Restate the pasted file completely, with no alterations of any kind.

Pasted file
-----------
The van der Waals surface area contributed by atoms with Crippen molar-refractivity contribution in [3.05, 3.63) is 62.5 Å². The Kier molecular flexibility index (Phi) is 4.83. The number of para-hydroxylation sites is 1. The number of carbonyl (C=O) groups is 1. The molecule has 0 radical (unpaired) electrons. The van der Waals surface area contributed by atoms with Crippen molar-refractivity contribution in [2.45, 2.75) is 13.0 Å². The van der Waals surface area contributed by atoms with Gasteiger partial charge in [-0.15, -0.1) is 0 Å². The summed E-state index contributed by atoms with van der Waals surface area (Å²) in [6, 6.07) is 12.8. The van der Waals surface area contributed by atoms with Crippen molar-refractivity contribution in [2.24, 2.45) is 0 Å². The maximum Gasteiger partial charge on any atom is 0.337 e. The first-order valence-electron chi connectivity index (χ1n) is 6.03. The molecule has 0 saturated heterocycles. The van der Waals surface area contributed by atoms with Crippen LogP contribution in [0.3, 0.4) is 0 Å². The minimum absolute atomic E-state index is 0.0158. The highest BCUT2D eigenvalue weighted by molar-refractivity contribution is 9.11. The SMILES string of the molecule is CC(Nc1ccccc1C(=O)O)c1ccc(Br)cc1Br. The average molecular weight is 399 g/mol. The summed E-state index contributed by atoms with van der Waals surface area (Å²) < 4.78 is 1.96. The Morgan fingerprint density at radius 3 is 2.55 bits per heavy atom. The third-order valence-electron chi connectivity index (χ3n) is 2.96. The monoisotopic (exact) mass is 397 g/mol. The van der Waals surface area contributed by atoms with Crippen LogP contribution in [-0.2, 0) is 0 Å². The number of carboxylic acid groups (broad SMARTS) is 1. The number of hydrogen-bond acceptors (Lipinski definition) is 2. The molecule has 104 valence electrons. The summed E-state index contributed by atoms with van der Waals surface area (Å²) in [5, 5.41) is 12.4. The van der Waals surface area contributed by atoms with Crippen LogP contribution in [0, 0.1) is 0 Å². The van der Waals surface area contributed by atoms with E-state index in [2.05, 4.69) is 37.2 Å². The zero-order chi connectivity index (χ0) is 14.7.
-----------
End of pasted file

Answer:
The van der Waals surface area contributed by atoms with Crippen molar-refractivity contribution in [3.05, 3.63) is 62.5 Å². The Kier molecular flexibility index (Phi) is 4.83. The number of para-hydroxylation sites is 1. The number of carbonyl (C=O) groups is 1. The molecule has 0 radical (unpaired) electrons. The van der Waals surface area contributed by atoms with Crippen molar-refractivity contribution in [2.45, 2.75) is 13.0 Å². The van der Waals surface area contributed by atoms with Gasteiger partial charge in [-0.15, -0.1) is 0 Å². The summed E-state index contributed by atoms with van der Waals surface area (Å²) in [6, 6.07) is 12.8. The van der Waals surface area contributed by atoms with Crippen molar-refractivity contribution in [2.24, 2.45) is 0 Å². The maximum Gasteiger partial charge on any atom is 0.337 e. The first-order valence-electron chi connectivity index (χ1n) is 6.03. The molecule has 0 saturated heterocycles. The van der Waals surface area contributed by atoms with Crippen LogP contribution in [0.3, 0.4) is 0 Å². The minimum absolute atomic E-state index is 0.0158. The highest BCUT2D eigenvalue weighted by molar-refractivity contribution is 9.11. The SMILES string of the molecule is CC(Nc1ccccc1C(=O)O)c1ccc(Br)cc1Br. The average molecular weight is 399 g/mol. The summed E-state index contributed by atoms with van der Waals surface area (Å²) < 4.78 is 1.96. The Morgan fingerprint density at radius 3 is 2.55 bits per heavy atom. The third-order valence-electron chi connectivity index (χ3n) is 2.96. The monoisotopic (exact) mass is 397 g/mol. The van der Waals surface area contributed by atoms with Crippen LogP contribution in [-0.2, 0) is 0 Å². The number of carboxylic acid groups (broad SMARTS) is 1. The number of hydrogen-bond acceptors (Lipinski definition) is 2. The molecule has 104 valence electrons. The summed E-state index contributed by atoms with van der Waals surface area (Å²) in [5, 5.41) is 12.4. The van der Waals surface area contributed by atoms with Crippen LogP contribution in [0, 0.1) is 0 Å². The van der Waals surface area contributed by atoms with E-state index in [2.05, 4.69) is 37.2 Å². The zero-order chi connectivity index (χ0) is 14.7.